Mass shootings are unconscionable acts of violence and are the most acutely disturbing form of gun violence. In the wake of such tragedies, many gun control advocates lambast gun rights supporters for allowing “weapons of war” onto the streets of America and not supporting “responsible gun reform.”
The measures put forth are usually either a ban and/or mandatory buyback of “assault weapons,” most of which are more accurately known as semi-automatic rifles. (“Assault weapon” is a vague term that varies state to state and can include common pistols and shotguns depending out other attachable accessories.)
While these initiatives are “common sense” to advocates, if one takes the time to examine the data and evidence, it becomes abundantly clear that gun control in this form will do little do reduce gun violence.
1. Mass shootings with assault weapons constitute a fraction of a percent of gun violence
Mother Jones’s database of mass shootings, defined as shootings involving three or more fatalities, shows that between 2007 and 2017, there were 495 people murdered in such events. When breaking down those shootings by the weapons involved, it is revealed that around half of those victims (253) were murdered by a perpetrator with an assault weapon (AW), such as an AR-15.
Over the same timeframe, FBI annual crime reports show that there were 150,352 homicides in total, of which 103,901 involved firearms. This means that mass shootings involving AWs constitute 0.17 percent and 0.24 percent of all homicides and firearm homicides, respectively.
To further illuminate the relative infrequency of mass shootings with “assault weapons,” consider the fact that in 2017, some 1,590 people were murdered using knives or sharp instruments.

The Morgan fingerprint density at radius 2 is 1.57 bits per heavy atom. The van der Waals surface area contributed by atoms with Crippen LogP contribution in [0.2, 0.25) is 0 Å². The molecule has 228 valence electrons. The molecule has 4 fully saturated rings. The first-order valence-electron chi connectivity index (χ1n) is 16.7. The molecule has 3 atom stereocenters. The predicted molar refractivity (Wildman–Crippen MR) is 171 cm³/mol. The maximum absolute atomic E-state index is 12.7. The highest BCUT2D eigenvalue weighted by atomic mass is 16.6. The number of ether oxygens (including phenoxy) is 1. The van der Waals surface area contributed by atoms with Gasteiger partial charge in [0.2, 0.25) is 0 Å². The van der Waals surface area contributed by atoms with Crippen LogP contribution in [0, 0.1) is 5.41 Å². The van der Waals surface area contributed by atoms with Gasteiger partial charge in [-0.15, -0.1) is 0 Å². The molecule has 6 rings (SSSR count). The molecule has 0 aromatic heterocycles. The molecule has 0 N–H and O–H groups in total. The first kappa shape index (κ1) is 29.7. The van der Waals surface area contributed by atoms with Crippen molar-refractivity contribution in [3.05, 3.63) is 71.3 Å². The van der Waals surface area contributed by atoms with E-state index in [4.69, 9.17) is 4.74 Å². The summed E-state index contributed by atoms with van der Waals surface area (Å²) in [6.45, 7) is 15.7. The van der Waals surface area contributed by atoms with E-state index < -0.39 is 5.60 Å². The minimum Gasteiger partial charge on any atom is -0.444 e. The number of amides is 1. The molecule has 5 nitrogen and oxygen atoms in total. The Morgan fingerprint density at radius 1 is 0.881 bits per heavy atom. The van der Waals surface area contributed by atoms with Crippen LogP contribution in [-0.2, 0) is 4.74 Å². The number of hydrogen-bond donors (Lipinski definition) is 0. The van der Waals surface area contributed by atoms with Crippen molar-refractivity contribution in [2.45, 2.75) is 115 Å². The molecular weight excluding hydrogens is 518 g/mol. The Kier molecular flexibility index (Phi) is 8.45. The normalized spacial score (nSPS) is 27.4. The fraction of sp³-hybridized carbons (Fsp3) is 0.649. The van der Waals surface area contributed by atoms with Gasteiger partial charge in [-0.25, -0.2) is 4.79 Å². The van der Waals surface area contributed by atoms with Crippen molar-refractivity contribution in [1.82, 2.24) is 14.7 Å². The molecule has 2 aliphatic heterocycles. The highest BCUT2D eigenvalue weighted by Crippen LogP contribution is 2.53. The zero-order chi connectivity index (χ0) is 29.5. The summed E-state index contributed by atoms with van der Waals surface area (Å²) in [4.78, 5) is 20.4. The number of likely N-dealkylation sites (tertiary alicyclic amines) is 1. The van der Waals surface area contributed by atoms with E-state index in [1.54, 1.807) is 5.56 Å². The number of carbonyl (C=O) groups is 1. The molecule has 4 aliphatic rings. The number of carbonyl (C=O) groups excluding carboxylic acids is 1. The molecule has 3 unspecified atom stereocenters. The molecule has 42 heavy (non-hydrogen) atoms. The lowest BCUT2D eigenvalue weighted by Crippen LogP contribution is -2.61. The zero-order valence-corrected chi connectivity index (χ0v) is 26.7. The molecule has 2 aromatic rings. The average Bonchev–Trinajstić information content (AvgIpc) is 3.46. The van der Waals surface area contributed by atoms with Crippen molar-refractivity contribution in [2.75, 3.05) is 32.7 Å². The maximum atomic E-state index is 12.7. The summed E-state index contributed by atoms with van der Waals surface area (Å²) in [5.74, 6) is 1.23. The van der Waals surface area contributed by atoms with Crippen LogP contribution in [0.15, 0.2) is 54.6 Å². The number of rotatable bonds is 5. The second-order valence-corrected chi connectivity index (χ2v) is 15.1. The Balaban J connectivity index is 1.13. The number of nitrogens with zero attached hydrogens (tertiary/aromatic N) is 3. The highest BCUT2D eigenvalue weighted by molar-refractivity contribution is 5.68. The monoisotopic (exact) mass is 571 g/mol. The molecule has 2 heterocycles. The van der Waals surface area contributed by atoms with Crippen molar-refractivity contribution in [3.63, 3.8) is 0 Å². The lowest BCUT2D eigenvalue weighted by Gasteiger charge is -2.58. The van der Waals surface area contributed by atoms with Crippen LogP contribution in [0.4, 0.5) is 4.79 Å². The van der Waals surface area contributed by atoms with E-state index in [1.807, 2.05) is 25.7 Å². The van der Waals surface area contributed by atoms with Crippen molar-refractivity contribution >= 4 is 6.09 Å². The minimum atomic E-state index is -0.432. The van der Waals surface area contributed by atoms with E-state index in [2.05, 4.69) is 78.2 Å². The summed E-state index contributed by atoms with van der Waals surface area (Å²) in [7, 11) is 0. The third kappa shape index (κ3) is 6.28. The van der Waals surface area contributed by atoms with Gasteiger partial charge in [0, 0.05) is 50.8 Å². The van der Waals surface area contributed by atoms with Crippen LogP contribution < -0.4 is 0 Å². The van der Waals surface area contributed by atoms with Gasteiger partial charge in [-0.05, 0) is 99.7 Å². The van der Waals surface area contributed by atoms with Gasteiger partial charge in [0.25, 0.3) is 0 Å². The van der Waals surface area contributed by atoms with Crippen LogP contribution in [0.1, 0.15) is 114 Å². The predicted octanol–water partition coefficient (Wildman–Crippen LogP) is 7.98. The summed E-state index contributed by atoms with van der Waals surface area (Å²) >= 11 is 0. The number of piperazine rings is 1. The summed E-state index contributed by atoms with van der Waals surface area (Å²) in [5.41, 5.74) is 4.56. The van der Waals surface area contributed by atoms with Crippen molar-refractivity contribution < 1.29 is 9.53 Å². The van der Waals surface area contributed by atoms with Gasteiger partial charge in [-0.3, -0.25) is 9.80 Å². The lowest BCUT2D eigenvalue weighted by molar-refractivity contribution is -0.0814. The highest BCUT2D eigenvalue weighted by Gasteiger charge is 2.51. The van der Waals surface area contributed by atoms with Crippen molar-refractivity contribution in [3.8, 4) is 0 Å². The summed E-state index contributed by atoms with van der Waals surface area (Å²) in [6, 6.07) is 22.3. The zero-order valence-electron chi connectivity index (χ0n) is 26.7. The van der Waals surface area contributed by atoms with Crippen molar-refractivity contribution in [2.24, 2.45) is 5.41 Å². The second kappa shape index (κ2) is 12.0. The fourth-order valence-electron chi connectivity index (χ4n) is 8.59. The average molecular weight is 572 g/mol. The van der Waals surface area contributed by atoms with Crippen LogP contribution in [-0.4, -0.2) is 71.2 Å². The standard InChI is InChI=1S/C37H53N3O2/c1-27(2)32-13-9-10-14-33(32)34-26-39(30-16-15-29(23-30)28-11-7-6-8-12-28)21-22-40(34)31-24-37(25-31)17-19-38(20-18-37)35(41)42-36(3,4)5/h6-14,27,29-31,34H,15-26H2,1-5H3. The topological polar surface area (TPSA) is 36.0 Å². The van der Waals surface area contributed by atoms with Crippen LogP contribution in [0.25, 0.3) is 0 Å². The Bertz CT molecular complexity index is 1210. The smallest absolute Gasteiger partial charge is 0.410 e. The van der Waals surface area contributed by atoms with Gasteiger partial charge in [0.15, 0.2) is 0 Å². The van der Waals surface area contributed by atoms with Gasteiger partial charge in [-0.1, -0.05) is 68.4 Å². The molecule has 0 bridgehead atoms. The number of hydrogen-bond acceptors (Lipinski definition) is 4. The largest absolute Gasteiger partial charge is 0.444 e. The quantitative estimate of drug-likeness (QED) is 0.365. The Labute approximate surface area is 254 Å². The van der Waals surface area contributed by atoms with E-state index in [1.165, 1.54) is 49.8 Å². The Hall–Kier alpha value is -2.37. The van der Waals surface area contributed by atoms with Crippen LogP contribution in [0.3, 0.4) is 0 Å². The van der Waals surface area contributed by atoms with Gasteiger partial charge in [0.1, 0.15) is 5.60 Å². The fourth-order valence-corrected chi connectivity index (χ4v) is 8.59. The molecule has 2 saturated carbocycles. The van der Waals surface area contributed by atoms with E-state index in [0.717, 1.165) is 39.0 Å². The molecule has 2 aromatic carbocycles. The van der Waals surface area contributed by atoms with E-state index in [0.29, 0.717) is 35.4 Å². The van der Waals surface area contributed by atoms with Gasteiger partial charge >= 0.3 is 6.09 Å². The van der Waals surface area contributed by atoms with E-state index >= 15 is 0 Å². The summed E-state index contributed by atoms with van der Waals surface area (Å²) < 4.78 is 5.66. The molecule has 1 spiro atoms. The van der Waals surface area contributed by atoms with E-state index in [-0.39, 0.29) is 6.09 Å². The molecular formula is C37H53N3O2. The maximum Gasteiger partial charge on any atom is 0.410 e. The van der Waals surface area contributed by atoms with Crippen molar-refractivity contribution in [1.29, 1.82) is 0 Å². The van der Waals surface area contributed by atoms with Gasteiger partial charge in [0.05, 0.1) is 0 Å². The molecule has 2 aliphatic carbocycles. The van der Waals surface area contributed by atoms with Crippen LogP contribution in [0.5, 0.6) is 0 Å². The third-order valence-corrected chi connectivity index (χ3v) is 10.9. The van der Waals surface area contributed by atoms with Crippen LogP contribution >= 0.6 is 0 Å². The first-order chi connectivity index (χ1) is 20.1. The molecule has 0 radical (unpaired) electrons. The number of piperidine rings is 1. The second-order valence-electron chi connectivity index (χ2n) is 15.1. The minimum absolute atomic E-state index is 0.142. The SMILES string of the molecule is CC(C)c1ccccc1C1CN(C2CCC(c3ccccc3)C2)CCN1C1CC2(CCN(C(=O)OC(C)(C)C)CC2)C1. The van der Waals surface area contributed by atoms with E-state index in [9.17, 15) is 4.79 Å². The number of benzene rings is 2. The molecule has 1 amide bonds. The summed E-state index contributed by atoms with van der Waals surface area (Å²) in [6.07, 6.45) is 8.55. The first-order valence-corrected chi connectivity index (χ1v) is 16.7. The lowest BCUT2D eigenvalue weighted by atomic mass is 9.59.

Even a completely effective ban/buyback of AWs would have an incredibly small impact on rates of homicide and gun violence.
Over the last five years, 261 people were murdered with AWs in mass shootings (an average rate of 52 murders annually.) At such a rate, it would take over 30 years of mass shootings with AWs to produce the same number of deaths as one year’s worth of knife murders. (It would take 135 years’ worth of mass shootings with AWs to produce the 7,032 deaths that handgun homicides did in 2017.)
Consequently, even a completely effective ban/buyback of AWs would have an incredibly small impact on rates of homicide and gun violence, and then there is always the probability that people intent on committing mass violence will substitute AWs with other available firearms or methods of destruction (such as homemade explosives.)
2. Studies find no evidence assault weapon bans reduce homicide rates
There are theoretical reasons to doubt the effectiveness of a ban or buyback of assault weapons, but it also doesn’t help that real-world evidence suggests these measures fail to produce reductions in gun violence.
A subsequent Department of Justice study found no evidence that the ban had had any effect on gun violence.